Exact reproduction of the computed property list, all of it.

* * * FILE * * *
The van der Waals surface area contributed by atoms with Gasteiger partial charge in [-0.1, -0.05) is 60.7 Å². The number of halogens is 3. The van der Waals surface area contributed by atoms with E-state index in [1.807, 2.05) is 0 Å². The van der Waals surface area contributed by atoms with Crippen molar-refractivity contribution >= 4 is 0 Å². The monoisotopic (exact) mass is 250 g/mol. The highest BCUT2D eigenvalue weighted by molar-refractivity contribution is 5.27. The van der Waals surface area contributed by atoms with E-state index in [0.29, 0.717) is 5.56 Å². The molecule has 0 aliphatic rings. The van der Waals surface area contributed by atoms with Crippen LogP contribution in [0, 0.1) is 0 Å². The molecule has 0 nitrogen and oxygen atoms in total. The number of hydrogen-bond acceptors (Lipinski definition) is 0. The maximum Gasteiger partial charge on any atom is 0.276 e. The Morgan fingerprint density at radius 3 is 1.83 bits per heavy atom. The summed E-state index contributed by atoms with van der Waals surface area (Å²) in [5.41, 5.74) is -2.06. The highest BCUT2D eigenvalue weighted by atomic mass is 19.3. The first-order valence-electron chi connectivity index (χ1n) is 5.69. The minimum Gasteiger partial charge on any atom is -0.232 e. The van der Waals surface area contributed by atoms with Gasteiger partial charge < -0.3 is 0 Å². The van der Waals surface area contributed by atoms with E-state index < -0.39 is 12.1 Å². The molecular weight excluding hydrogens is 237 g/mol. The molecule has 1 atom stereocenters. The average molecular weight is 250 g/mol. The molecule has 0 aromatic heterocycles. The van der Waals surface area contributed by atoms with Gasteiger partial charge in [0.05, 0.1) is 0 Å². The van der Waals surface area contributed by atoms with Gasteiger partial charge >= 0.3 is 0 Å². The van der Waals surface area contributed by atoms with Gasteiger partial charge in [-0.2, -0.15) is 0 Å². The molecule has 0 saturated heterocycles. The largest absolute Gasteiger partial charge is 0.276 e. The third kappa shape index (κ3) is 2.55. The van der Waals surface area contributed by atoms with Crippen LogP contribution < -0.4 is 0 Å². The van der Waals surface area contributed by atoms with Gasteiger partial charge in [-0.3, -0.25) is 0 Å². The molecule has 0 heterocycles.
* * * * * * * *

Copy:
The van der Waals surface area contributed by atoms with Gasteiger partial charge in [-0.1, -0.05) is 60.7 Å². The number of halogens is 3. The van der Waals surface area contributed by atoms with E-state index in [1.807, 2.05) is 0 Å². The van der Waals surface area contributed by atoms with Crippen molar-refractivity contribution >= 4 is 0 Å². The monoisotopic (exact) mass is 250 g/mol. The highest BCUT2D eigenvalue weighted by molar-refractivity contribution is 5.27. The van der Waals surface area contributed by atoms with E-state index in [0.29, 0.717) is 5.56 Å². The molecule has 0 aliphatic rings. The van der Waals surface area contributed by atoms with Crippen LogP contribution in [0, 0.1) is 0 Å². The molecule has 0 nitrogen and oxygen atoms in total. The number of hydrogen-bond acceptors (Lipinski definition) is 0. The maximum Gasteiger partial charge on any atom is 0.276 e. The Morgan fingerprint density at radius 3 is 1.83 bits per heavy atom. The summed E-state index contributed by atoms with van der Waals surface area (Å²) in [5.41, 5.74) is -2.06. The highest BCUT2D eigenvalue weighted by atomic mass is 19.3. The first-order valence-electron chi connectivity index (χ1n) is 5.69. The minimum Gasteiger partial charge on any atom is -0.232 e. The van der Waals surface area contributed by atoms with Gasteiger partial charge < -0.3 is 0 Å². The van der Waals surface area contributed by atoms with E-state index < -0.39 is 12.1 Å². The molecular weight excluding hydrogens is 237 g/mol. The molecule has 1 atom stereocenters. The average molecular weight is 250 g/mol. The molecule has 0 aromatic heterocycles. The van der Waals surface area contributed by atoms with Gasteiger partial charge in [0.05, 0.1) is 0 Å². The van der Waals surface area contributed by atoms with Gasteiger partial charge >= 0.3 is 0 Å². The van der Waals surface area contributed by atoms with Gasteiger partial charge in [-0.2, -0.15) is 0 Å². The molecule has 0 saturated heterocycles. The largest absolute Gasteiger partial charge is 0.276 e. The third kappa shape index (κ3) is 2.55. The van der Waals surface area contributed by atoms with Crippen LogP contribution < -0.4 is 0 Å². The van der Waals surface area contributed by atoms with Gasteiger partial charge in [-0.3, -0.25) is 0 Å². The molecule has 0 heterocycles.